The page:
the electrical field strength is constant.

Electric fields are found around charged objects and can be thought of in terms of a 'region of influence'. They are represented by lines with arrows that, by convention, originate at a region of positive charge and are directed towards a region of negative charge.

The electric field is defined as the force experienced by a positive test charge placed in the field of a source charge.

The force on a positive test charge will be directed away from a positive source charge and towards a negative source charge. Lines that are closer together (or more dense) represent greater electric field strength.

Electric field strength is measured in volts per metre (Vm-1) or newtons per coulomb (NC-1).

The electric field surrounding a point charge is a radial electric field.

The electric field between two parallel plates.

When two metal plates are arranged in parallel in proximity with a separation and one plate is carrying a positive charge and the other a negative charge, an electric field is set-up as shown in the diagram on the right. Since the field lines are uniformly spaced, the electric field is constant between the plates.

The charging of the two plates shown in the diagram could be achieved by earthing the negative plate and connecting the positive plate to a charged object such as a Van der Graaf generator (assumed here to be positive). As a charge of +q is established on the positive plate and electrons flow in from earth, because of charging by induction, to create a -q charge on the negative one. The charging of the two plates could also be achieved by connecting the plates to the terminals of a battery or other source of large DC voltage.

Click here to watch a video from Physical Science by Derek Owens about electric fields and electric field strength.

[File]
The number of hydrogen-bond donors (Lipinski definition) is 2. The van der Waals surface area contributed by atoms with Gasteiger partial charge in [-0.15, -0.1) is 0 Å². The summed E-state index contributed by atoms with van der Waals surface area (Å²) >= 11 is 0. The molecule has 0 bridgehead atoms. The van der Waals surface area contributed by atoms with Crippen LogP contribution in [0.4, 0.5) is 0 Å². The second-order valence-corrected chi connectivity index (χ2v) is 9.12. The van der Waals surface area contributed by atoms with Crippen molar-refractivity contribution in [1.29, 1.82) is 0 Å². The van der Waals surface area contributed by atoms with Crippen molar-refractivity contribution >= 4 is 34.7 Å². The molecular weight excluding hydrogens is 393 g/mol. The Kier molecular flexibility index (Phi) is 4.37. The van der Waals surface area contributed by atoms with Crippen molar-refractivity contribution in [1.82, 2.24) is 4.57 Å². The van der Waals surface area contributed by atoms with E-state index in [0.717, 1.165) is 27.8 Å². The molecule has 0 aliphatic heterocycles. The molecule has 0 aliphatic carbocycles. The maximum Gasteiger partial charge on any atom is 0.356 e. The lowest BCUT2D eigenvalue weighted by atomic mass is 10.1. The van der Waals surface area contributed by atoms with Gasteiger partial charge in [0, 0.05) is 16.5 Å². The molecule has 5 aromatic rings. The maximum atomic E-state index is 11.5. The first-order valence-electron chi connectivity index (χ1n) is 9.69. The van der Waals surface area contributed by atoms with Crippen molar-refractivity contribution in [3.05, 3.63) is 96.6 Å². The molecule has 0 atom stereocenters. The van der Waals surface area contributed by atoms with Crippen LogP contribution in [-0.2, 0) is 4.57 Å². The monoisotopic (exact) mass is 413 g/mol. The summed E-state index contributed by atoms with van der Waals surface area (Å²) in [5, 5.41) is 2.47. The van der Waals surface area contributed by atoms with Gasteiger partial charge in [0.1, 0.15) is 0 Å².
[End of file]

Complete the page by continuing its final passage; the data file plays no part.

Click here to watch another video from Physical Science by Derek Owens about charged particles in electric fields.

Equations for calculations involving electric field strength and electric force are summarised below.

Equation - Electric Field Strength
E = V/d

E

V

d

electric field strength

potential difference (voltage)

distance between parallel plates

volts per metre (Vm-1)

volts (V)

metres (m)

You should use this equation when calculating the uniform electric field between two parallel charged plates.

 

Equation - Electric Force
F = Eq

E = F/q

F

E

q

force on the charge

electric field strength

size of charge

newtons (N)

newtons per coulomb (NC-1)

coulombs (C)

You should use this equation when calculating the magnitude of the force experienced by a charge placed somewhere in an electric field.

 

Cathode Rays

In 1855 (because his tedious social life failed to satisfy him) the German inventor and glassblower Heinrich Geissler, invented a vacuum pump that could remove enough gas from a glass tube to reduce the pressure to 0.01% of normal air pressure at sea level (101.3 kPa). His friend Julius Plucker (who was also searching for an antidote to the mindless chit-chat thinly veiled as satisfying social intercourse at high-society parties) experimented with the apparatus by passing an electrical current through the gases in the tube at low pressure. Plucker sealed electrodes into a glass tube and then evacuated the tube to very low pressure.

A typical cathode ray tube connectd to a high voltage source
such as an induction coil.

When Plucker applied very high voltage to the electrodes, current flowed through the tube and he noticed that the glass tube itself glowed with a pale green glow, mainly in the vicinity of the anode (positive terminal). He concluded that rays of some form were emanating from the cathode (negative electrode) and that these rays caused the glass to glow. These rays were eventually named cathode rays because they appeared to come from the cathode (negative electrode) of the tube. Plucker also showed that the rays were deflected by an external magnetic field.

When we repeat Plucker's investigations in the laboratory, we find that different patterns of light are observed in the tube as the pressure is gradually reduced as summarised in the table below.

Pressure (kPa)
Observations
Image
5.3
This is the greatest air pressure in this series of photographs. Flickering blue and violet streamers of electrical discharge appear in the tube.
1.3
Striations are just visible.
0.8
The positive striations are very clear.
0.4
The positive column breaks into bands called striations.
0.2
A faint glow of light appears around the cathode. The positive striations are just visible.
0.04